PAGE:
September 11, 2019
It's time to get out and get planting, so you can bed down your garden ready for the warmer months. Read on for a selection of tasks, compiled by Penny Woodward, that you'll want to add to your to-do list.
Start planting wet-season cucurbits including luffa, zucchini, snake gourds, bitter melon and ‘Jap’ pumpkin. Construct frames for the climbing ones to grow up, keeping them off the ground.
Cover leafy greens, tomato and capsicum plants with 25% shadecloth to reduce the harsh impacts of the sun. Construct a simple frame and attach shadecloth or fine netting.
Prepare pineapple cuttings from undamaged pineapple tops. Sit them on a windowsill for a week for the wounds to dry and heal before planting in a sunny, well-drained spot in compost-rich soil.
Trim and re-pot dry-climate-loving herbs such as thyme, rosemary and oregano. They hate hot, wet conditions so be ready to move them to a sunny edge under cover when the wet season arrives.
Plant a sprouted choko at the base of a solid support at a 45° angle with the shoot pointing upwards, making sure there is lots of room for the vine to climb and sprawl.
To keep tomatoes flowering and producing fruit, sprinkle potash around the plants and keep them well watered to avoid blossom-end rot.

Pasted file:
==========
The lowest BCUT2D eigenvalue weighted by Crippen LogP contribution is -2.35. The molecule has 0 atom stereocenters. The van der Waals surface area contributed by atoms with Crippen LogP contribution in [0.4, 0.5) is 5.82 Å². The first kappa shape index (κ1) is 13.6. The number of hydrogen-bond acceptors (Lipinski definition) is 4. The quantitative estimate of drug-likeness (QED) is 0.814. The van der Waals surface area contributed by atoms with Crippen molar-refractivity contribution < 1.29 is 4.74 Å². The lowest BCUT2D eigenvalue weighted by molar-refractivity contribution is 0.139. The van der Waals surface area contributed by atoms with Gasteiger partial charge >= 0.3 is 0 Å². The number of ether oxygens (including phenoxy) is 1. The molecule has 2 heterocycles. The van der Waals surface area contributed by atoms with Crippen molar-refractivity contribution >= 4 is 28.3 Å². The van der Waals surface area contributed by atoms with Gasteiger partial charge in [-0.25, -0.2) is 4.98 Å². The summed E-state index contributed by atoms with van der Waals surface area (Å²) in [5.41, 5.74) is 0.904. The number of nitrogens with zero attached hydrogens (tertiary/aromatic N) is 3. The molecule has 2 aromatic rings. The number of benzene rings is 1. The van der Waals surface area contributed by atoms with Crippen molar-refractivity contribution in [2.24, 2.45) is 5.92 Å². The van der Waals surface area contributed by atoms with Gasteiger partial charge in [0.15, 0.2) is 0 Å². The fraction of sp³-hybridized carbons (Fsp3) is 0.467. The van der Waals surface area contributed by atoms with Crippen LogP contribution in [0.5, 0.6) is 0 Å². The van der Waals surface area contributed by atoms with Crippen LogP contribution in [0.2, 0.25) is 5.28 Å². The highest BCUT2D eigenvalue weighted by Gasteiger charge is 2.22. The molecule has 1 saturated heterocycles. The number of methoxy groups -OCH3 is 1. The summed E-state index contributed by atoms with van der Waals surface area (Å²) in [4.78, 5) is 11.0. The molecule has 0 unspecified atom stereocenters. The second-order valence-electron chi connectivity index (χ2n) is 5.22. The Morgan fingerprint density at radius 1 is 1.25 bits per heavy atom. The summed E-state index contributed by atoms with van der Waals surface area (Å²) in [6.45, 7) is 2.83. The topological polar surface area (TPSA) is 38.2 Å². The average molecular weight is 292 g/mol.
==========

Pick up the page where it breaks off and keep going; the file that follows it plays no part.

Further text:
Aim to get most of your planting done towards the end of September so that plants have time to settle in before the hot, dry weather arrives. Just be prepared to protect any sensitive plants from late frost.
Late frost can destroy flowers on apricots, peaches and nectarines. If one is predicted then protect stone fruit flowers by misting them with water at sunset.
Fertilise strawberries with blood and bone and potash to promote strong flowering and fruit set. Mulch to keep the soil consistently moist.
Grow a pot of microgreens for a quick feed of nutritious tiny leaves. Use a mix of seeds including kale, tatsoi, endive, mizuna and beetroot. Sow them over the surface of the pot and cover with a layer of soil. Water well. Harvest by cutting once there are two to four leaves on the seedlings.
If you have a spare bed then plant a spring green manure crop such as lucerne or fenugreek. Leave to grow for 10 weeks and then dig into the soil.
Sow seeds of celeriac, chicory, chives and coriander straight into well-prepared soil where they are to grow. If an early uncharacteristically hot day is forecast then cover the bed with shade-cloth.
Plant a final crop of the fast-maturing brassicas such as broccoli and ‘Red Russian’ kale. But look out for white cabbage butterflies. Planting hyssop in another part of the garden will help to lure them away.
Give pot plants a good feed, ready for vigorous spring growth. Use worm juice, diluted seaweed extract and fish emulsion. Also top-dress with worm castings.
Don’t plant seedlings out too early. Even if they are available to buy, seedlings of summer crops such as tomatoes and pumpkin won’t thrive until soil temperatures reach around 20C.